A special state review of the Arlington Sheriff's Department noted several faulty accounting procedures yesterday, including $1,823 missing from a fund holding inmates' money.

While the report suggested a tightening of internal accounting practices, it said there was little else to fault in the financial operations of the office and that the recommendations "are not intended as criticism" of Sheriff James A. Gondles Jr. or his personnel.

"I don't think this is that bad of an operation," said Walter J. Kucharski, the state auditor of public accounts. However, he said, the sheriff's office needs "some improvements and internal controls."

The report covered the period July 30, 1986, through April 30 of this year and reviewed four accounts directly under the sheriff's control. Those accounts are not subject to annual state audits because state funds are not involved.

Most of the problems cited in the report involved the inmate trust account, a fund that holds the money inmates have with them when they are booked into the jail. One of the three ledgers for the account could not be found, said the report. Because some refunds to inmates were made in cash, it was also difficult to reconcile the account, said the report.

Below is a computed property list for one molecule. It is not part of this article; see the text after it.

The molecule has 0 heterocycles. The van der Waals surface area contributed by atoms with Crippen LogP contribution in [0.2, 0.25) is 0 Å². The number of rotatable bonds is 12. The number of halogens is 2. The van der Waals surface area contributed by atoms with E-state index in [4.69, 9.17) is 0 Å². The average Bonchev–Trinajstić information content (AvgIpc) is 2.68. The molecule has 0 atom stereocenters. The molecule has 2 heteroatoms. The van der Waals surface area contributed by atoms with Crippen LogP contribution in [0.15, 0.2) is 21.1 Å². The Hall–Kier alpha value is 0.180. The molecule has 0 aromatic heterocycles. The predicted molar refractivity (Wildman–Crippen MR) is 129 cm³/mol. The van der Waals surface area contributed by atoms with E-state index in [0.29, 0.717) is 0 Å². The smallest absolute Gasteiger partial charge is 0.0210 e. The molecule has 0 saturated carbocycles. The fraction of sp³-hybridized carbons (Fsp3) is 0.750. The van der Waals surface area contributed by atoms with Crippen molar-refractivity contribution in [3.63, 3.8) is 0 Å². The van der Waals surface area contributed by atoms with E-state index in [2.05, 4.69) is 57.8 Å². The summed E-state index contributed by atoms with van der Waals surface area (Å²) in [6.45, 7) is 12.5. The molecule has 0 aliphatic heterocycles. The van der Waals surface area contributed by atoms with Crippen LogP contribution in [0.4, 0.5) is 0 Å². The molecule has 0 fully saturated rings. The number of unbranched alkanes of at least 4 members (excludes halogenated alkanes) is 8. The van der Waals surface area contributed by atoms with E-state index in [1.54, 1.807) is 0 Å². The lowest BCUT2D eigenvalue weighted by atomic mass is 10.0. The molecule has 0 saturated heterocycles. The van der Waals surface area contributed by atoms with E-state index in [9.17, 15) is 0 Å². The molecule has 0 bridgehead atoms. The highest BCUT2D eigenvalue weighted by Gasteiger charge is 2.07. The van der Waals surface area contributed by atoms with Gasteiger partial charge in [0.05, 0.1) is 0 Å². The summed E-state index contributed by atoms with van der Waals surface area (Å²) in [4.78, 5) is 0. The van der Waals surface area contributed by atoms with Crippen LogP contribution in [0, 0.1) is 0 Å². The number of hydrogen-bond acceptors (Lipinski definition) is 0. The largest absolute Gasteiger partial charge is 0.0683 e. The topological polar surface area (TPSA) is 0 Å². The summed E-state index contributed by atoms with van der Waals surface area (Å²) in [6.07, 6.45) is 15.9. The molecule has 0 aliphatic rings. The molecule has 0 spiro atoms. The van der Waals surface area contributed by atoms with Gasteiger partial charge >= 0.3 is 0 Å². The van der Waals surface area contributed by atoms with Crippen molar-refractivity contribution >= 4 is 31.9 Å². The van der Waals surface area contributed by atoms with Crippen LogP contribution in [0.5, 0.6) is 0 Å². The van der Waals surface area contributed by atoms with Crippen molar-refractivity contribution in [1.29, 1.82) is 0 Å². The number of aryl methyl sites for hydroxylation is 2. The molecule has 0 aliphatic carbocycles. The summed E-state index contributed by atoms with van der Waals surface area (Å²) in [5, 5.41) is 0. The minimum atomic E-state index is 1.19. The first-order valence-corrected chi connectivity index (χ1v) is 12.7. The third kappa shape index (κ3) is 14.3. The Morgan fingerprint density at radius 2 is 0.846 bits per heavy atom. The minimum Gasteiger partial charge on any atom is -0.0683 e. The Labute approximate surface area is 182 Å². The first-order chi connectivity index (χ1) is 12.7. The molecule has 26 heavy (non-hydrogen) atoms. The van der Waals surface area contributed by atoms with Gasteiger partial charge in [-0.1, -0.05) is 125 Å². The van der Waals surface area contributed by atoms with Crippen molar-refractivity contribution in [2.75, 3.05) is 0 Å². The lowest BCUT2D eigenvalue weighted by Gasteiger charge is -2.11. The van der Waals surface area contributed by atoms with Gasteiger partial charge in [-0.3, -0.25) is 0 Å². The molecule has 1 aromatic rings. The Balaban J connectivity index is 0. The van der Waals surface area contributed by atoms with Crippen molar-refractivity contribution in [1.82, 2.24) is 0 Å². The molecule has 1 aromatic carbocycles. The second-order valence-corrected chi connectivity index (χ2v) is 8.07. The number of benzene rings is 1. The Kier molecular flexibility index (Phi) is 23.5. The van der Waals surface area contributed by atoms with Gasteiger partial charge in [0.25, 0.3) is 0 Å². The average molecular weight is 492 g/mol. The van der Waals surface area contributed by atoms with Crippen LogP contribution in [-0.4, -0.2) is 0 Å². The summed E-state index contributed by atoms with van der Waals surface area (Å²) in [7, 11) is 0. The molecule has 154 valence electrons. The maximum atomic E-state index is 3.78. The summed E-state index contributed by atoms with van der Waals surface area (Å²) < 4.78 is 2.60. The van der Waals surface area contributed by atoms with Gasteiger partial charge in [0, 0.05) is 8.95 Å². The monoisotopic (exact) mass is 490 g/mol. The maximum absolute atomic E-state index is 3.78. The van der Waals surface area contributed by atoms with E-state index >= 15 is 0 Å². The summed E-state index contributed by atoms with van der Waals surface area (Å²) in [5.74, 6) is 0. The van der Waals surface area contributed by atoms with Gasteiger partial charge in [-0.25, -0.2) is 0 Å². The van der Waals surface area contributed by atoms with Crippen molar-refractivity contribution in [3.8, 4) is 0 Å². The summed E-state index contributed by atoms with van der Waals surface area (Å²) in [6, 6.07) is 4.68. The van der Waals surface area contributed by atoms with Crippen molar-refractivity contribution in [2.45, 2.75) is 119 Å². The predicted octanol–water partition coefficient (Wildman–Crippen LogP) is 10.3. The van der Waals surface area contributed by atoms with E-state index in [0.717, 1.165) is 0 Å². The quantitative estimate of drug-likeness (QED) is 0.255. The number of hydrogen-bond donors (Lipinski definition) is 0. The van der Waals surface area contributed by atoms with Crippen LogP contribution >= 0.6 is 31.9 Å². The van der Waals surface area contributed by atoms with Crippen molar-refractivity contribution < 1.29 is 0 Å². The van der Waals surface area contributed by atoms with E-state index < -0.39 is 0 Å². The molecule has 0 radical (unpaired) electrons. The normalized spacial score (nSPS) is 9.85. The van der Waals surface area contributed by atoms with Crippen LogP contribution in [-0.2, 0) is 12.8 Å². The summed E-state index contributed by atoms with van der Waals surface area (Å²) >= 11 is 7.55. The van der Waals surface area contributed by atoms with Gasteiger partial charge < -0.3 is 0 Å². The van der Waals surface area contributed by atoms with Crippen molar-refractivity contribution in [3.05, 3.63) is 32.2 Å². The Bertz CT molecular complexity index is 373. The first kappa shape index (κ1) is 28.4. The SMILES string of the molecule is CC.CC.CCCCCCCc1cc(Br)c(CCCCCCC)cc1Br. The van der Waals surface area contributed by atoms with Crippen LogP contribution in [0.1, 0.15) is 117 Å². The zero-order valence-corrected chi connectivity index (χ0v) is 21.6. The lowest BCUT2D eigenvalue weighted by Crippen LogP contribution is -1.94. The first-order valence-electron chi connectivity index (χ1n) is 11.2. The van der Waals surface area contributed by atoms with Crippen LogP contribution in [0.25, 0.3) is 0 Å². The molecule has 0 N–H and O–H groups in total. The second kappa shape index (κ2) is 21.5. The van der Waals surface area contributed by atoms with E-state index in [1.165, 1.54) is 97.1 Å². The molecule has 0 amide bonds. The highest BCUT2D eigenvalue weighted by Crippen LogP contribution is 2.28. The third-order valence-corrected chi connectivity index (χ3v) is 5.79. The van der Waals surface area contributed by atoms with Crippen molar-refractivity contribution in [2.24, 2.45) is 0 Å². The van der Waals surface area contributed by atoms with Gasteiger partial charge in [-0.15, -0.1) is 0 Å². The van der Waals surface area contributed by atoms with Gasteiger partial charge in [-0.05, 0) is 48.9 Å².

The report was conducted at the request of Gondles, who has been charged with mismanagment by Ronald B. Hager, his former chief deputy and now the Republican-backed challenger for sheriff. Hager resigned the post in March to run against Gondles, a Democrat.

Both men said yesterday that their positions were vindicated by the report.

"I'm pleased with the results," said Gondles. "The report shows what I've said all along, that the Arlington sheriff's office is a professional organization that does its job properly."

While expressing concern for the missing $1,823, Gondles said the amount is "minor," considering that the inmates' account holds an average of $150,000 a year and has not been reviewed by the state for more than 20 years. Gondles added that his office is now implementing the improved financial procedures recommended by the state.

Hager said the report proves his charges. "When handling citizens' funds, no money should be unaccounted for," he said.

Hager said he stood by his allegation that Gondles requested the examination to clean up operations before the election.

A state official who declined to be identified also said election-year politics prompted Gondles' request. "My educated guess is this: Gondles didn't want any bad press," said the official.

Gondles disputed this reasoning. "Audits don't hide anything," he said. "It shows where the deficiencies are. I asked for this audit to insure the financial records for the operation of my office were in order."

Staff writer R.H. Melton contributed to this report.